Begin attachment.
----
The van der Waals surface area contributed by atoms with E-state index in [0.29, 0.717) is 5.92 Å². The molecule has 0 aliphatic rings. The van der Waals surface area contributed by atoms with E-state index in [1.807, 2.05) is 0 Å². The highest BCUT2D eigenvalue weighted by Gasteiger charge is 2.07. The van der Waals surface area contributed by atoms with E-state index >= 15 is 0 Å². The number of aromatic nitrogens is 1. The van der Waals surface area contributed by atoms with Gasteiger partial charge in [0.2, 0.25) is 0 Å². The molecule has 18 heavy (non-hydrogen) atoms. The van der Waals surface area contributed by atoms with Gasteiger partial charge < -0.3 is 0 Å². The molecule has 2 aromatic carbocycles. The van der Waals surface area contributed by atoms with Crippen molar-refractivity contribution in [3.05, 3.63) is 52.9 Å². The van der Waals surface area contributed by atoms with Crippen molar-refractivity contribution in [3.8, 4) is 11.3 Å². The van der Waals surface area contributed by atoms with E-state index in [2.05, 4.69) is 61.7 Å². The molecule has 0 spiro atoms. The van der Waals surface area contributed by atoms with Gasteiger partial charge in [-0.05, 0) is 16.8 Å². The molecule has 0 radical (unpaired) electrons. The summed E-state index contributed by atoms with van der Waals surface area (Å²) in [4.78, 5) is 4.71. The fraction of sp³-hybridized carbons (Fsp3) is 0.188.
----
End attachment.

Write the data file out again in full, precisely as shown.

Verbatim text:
The van der Waals surface area contributed by atoms with E-state index in [0.29, 0.717) is 5.92 Å². The molecule has 0 aliphatic rings. The van der Waals surface area contributed by atoms with E-state index in [1.807, 2.05) is 0 Å². The highest BCUT2D eigenvalue weighted by Gasteiger charge is 2.07. The van der Waals surface area contributed by atoms with E-state index >= 15 is 0 Å². The number of aromatic nitrogens is 1. The van der Waals surface area contributed by atoms with Gasteiger partial charge in [0.2, 0.25) is 0 Å². The molecule has 18 heavy (non-hydrogen) atoms. The van der Waals surface area contributed by atoms with Gasteiger partial charge < -0.3 is 0 Å². The molecule has 2 aromatic carbocycles. The van der Waals surface area contributed by atoms with Crippen molar-refractivity contribution in [3.05, 3.63) is 52.9 Å². The van der Waals surface area contributed by atoms with Crippen molar-refractivity contribution in [3.8, 4) is 11.3 Å². The van der Waals surface area contributed by atoms with E-state index in [2.05, 4.69) is 61.7 Å². The molecule has 0 spiro atoms. The van der Waals surface area contributed by atoms with Gasteiger partial charge in [-0.05, 0) is 16.8 Å². The molecule has 0 radical (unpaired) electrons. The summed E-state index contributed by atoms with van der Waals surface area (Å²) in [4.78, 5) is 4.71. The fraction of sp³-hybridized carbons (Fsp3) is 0.188.